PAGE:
Too, too quiet.

The Haydarpaşa I remember was a place of constant motion, with whistles and shouts and a dozen trains coming and going and hundreds of passengers milling about at any given time.  It was never silent.  What I’m hearing - or not hearing - today confirms in my heart what the newspapers have already been warning me is true:  Haydarpaşa’s golden era is over.  

Construction of the new Istanbul-Ankara Express and the Marmaray project’s extension of the Metro line up the Asian side (with eventual plans to build a tunnel under the Bosphorus to connect it with the European side) have led to the “temporary” thirty-month cessation of all long-distance trains in and out of Haydarpaşa, leaving only the Pendik commuter train.  What will happen when the project is complete remains to be seen.  Some say regular trains to the interior of the country will resume.  Others speculate that this glorious building will be converted to a museum or, heaven forbid, a shopping mall.  

Designed by German architects Otto Ritter and Helmut Conu, the current building was completed in 1909 under the supervision of Sultan Abdülaziz.  Besides being the starting point of journeys to all points in Anatolian Turkey, it was the terminus of the old Baghdad Railway (İstanbul-Konya-Adana-Aleppo-Baghdad) and the Hejaz Railway (İstanbul-Konya-Adana-Aleppo-Damascus-Amman-Medina) as well as the Trans-Asia Express running to and from Tehran.  

Sitting here, I can picture this station in its heyday.  How many starry-eyed travelers or immigrants from the east stepped off the train and right here in this very spot, inhaled their first breath of salty Bosphorus air and got their first glimpse of the minarets of the Old City across the water?  How many mothers stood here crying and waving handkerchiefs as sons went off to war?  How many lovers kissed goodbye and hello again right here in this hall?  How many commuters have jumped from the ferry and run through these turnstiles to catch a train to or from work or school?

And now, one lonely train trundles out every twenty minutes.  And in between, nothing but the tinkle of teaspoons.

I know that progress is good for the city.  The new metro line will ease congestion on the  road and shorten the commute for millions of Istanbullus.  The renovation of the derelict waterfront will give the city a more polished face with which to greet tourists.  And it’s not like they’re tearing the building down altogether.  But the fact that this grand station which has been so much a part of the city’s history, and also of mine, will likely no longer get to live out the purpose it was created just makes me sad.  This city is filled with enough Byzantine and Ottoman ruins to convince me that just because a place was bustling and alive in its day, that doesn’t mean it won’t eventually become a rundown, padlocked building on a City Walks historical map.  Or worse, something horrible like a bowling alley.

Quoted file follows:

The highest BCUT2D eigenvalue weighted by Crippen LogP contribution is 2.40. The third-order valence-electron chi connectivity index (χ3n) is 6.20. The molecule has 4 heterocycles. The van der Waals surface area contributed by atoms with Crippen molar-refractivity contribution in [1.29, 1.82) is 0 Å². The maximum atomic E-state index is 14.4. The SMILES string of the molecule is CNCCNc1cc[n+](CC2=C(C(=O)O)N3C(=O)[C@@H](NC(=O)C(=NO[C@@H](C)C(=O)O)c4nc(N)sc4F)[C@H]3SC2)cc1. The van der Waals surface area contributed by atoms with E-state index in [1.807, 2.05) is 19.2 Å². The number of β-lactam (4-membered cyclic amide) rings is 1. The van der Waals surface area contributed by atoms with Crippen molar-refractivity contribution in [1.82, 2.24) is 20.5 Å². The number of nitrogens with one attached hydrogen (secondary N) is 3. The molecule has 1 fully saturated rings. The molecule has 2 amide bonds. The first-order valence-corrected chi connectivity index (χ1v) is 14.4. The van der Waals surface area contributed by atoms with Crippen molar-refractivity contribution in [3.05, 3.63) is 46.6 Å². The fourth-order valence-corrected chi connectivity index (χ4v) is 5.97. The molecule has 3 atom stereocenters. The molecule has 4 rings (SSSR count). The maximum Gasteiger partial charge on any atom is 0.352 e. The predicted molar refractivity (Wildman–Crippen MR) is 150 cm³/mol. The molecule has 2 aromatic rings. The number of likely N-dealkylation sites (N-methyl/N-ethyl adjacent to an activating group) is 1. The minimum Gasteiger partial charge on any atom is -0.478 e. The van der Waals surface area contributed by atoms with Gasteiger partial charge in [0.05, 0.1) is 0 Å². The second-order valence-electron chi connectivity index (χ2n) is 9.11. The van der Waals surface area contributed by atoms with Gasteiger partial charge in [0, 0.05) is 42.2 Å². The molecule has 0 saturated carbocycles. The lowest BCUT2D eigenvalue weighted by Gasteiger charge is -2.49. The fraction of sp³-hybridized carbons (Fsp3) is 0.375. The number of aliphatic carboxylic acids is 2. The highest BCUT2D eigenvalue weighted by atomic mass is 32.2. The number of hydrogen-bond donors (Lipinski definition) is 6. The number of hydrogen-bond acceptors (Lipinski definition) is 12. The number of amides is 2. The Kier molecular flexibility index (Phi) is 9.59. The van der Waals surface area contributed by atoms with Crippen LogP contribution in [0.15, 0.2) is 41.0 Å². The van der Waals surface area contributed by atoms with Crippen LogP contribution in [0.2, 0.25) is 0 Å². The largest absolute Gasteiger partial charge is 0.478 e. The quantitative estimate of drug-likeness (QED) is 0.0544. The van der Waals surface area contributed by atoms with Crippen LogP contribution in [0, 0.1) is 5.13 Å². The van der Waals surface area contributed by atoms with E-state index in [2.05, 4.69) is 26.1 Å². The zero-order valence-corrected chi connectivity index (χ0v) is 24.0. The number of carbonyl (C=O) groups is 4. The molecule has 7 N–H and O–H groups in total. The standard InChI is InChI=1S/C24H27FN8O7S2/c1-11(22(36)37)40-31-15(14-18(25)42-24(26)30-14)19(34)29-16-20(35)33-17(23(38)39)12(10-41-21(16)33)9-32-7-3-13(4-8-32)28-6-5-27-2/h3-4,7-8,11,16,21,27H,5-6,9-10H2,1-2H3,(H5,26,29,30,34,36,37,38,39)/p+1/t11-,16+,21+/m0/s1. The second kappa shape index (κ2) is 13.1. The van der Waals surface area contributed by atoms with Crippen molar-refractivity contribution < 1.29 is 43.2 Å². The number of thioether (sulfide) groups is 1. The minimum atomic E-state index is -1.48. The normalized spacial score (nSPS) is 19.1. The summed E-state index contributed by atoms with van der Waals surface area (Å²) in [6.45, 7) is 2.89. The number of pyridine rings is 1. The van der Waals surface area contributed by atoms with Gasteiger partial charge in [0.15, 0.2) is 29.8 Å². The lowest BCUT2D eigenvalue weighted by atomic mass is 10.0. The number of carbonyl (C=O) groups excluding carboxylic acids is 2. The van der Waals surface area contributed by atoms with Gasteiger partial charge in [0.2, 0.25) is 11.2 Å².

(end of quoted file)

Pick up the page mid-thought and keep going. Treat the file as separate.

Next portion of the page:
I chat with my waiter briefly when he brings me my bill.   He’s worked here for thirty years.  

“Will the restaurant stay open if this ceases to be a train station?”  I ask.

“I hope so.  I love this old place.  Everyone loves this place.”  He stares at the empty tracks.  “But there’s no guarantee.”

As I leave, I notice that the stand from which I used to often buy a “sosisli” (a distant and disappointing cousin of the hot dog) on my way home had closed down.  I ask the guy at the snack shop next to it what had happened.

Gesturing towards the several empty stalls in his row, he shrugs.  “Not enough business anymore.”

Heading back up the road from the station to downtown Kadıköy, the normally cheery sign above the exit makes my breath catch in my throat.  

Güle güle!” it calls out.  “Goodbye, Haydarpaşa.”  Hopefully not for the last time.